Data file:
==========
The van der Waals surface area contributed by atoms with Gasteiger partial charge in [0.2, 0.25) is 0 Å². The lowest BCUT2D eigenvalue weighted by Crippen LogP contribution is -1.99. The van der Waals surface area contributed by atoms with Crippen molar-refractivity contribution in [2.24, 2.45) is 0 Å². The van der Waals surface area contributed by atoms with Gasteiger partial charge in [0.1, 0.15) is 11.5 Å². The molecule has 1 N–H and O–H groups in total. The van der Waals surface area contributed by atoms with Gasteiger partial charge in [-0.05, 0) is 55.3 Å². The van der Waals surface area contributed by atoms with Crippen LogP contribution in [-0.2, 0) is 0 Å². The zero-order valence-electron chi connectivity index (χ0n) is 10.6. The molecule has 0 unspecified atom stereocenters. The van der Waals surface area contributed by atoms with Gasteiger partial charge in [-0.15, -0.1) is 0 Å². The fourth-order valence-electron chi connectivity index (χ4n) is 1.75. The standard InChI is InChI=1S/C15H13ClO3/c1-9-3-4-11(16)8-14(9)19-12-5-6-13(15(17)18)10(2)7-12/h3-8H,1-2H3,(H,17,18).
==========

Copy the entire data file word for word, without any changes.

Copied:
The van der Waals surface area contributed by atoms with Gasteiger partial charge in [0.2, 0.25) is 0 Å². The lowest BCUT2D eigenvalue weighted by Crippen LogP contribution is -1.99. The van der Waals surface area contributed by atoms with Crippen molar-refractivity contribution in [2.24, 2.45) is 0 Å². The van der Waals surface area contributed by atoms with Gasteiger partial charge in [0.1, 0.15) is 11.5 Å². The molecule has 1 N–H and O–H groups in total. The van der Waals surface area contributed by atoms with Gasteiger partial charge in [-0.05, 0) is 55.3 Å². The van der Waals surface area contributed by atoms with Crippen LogP contribution in [-0.2, 0) is 0 Å². The zero-order valence-electron chi connectivity index (χ0n) is 10.6. The molecule has 0 unspecified atom stereocenters. The van der Waals surface area contributed by atoms with Gasteiger partial charge in [-0.15, -0.1) is 0 Å². The fourth-order valence-electron chi connectivity index (χ4n) is 1.75. The standard InChI is InChI=1S/C15H13ClO3/c1-9-3-4-11(16)8-14(9)19-12-5-6-13(15(17)18)10(2)7-12/h3-8H,1-2H3,(H,17,18).